A Look at the Delta through the years and the latest attempt to mess with Nature or Revise the Delta!

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INDEX

TIMELINE

SUMMARY

ISSUES

DELTA MAPS

CANAL PLANS

HISTORIC MAPS

1820-1859

1860-1879

1880-1899

1900-1939

1940-1979

1980-1989

1990-1999

2000 DOCS

2001 DOCS

2002 DOCS

2003 DOCS

2004 DOCS

2005 DOCS

2006 DOCS

2007 DOCS

2008 DOCS

2009 DOCS

2010 DOCS

2011 DOCS

2012
Docs


Terms of Use

Delta Facts

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Water Quality Issues:  Salinity, Toxins, Aquifers and other effects of Delta Water Exports

     While the BDCP and DSC Delta Plan focus more on water quality for fish or for use of the water outside the Delta and/or south of the Delta, others continue to look at the EFFECTS on water quality for humans and the environment in and around the Delta.  Start with the historical FACT that the lands of the Delta were SOLD for the specific reason to develope prim farm lands.  Using the Delta for water conveyance was an afterthought.  The Delta area was NEVER A "BRACKISH" MARSH...it has been a fresh water area for hundreds and thousands of years if one just looks at the soil types.  And use common sense...who would work so hard to reclaim lands in brackish water where it would be hard to grown marketable produce in 1850 to 1900?

     In any case, water flow and water quality are the main issues in the Delta.  So the water quality documents are divided into several series of pages:
1) Salinity...it is a big issue all over California!
2)  Selenium from the west side of the San Joaquin Valley and its impacts on people, fish, birds, the Delta and the SF bay
3)  Other toxins like arsenic, mercury and amonia
4)  Bay ARea aquifer impacts from the BDCP-expected effect on water quality for drinking and the environment   Updated 3-6-2012
5)  DOC and the San Joaquin River issues


     For a smattering of water quality maps, see below.  Click on the maps below to see larger versions of each map.  The first two maps show the occasional salinity intrusion into the Delta over two periods of time.  Prior to 1943 the Delta's fresh water might get higher salinity from mixing with the saltwater of the San Francisco Bay if it was a really dry year.  After the Federally-funded State Water Project was completed, as part of the agreement between the governmental agencies and the Delta landowners, salinity intrusion into the Delta was limited to a specific area.  To keep salinity at or below the "x2" mixing area, fresh water was released from the damns that had been constructed that was withholding fresh water that would normally flow through the Delta.  Look at maps representing water quality studies over the last 50 years and you will see that a very basic rule is evident:  The Delta has fresh water and flows from the rivers and streams above the Delta must be allowed to continue to stop saltwater intrusion into the Delta.  Water quality and flow is also very closely related to the decline if native fish populations of the Delta; hense the volume of reports and studies on fish!  To see the studies that generated the maps, go to the different links on the left, by year or time period of Delta history.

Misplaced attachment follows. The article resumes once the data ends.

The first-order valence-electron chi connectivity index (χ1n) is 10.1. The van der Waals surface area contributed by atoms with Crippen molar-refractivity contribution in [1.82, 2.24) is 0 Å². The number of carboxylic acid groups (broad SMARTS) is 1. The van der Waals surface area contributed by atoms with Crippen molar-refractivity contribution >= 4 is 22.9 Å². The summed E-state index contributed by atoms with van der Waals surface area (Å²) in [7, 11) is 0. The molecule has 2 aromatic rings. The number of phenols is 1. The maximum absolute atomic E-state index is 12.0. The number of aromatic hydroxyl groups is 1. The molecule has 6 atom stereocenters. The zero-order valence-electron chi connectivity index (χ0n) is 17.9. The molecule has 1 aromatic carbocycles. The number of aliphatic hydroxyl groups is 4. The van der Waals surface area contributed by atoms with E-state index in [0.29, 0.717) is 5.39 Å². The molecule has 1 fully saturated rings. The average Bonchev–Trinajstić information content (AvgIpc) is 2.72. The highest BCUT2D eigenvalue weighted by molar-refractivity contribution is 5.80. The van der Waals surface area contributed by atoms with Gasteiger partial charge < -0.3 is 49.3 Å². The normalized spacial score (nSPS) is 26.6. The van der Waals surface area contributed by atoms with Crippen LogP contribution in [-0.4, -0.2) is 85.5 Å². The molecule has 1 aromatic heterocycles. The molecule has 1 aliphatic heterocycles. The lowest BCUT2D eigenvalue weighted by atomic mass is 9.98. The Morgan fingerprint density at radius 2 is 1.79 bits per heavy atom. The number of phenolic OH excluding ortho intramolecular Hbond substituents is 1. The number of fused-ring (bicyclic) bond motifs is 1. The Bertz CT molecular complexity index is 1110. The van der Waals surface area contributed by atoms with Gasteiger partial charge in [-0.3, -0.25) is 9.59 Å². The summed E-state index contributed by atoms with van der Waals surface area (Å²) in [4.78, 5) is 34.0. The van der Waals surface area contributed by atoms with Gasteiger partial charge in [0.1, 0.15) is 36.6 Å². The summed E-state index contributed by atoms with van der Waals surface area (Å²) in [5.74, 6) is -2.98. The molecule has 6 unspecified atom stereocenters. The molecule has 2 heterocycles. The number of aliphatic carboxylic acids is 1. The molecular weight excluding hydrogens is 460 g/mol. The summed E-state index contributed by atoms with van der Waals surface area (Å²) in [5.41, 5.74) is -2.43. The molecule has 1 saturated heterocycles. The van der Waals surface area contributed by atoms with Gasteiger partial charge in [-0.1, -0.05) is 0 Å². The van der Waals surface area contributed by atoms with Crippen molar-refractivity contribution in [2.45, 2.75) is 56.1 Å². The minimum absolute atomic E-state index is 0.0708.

maps/salinity-toxins/2008_carbon_s_sites.pdf

 

 

maps/salinity-toxins/north_delta_wd.pdf

maps/salinity-toxins/04-WaterQuality.pdf

maps/salinity-toxins/circ1215.pdf

maps/salinity-toxins/delta_salinity.pdf

 

maps/salinity-toxins/DRERIP_Mercury_Alpers-et-al_24Jan08_Final_w_cvr[1].pdf

 

 

 

maps/salinity-toxins/R_207JLMap6_6.pdf

maps/salinity-toxins/R_207JLMapD_4.pdf

 

maps/salinity-toxins/sj_fish_mercury.pdf

 

 

 

 


 

 

 

 

 

 

 

 

 

 

 

 

 

 

 

 

 

 

 

 

 

 

 

 

 

 

 

 

   
   
   
   
 Index Summary 
Compiled by Delta citizens and Delta Voices Last Modified :01/15/14 04:34 PM Copyright 2009-2013 ,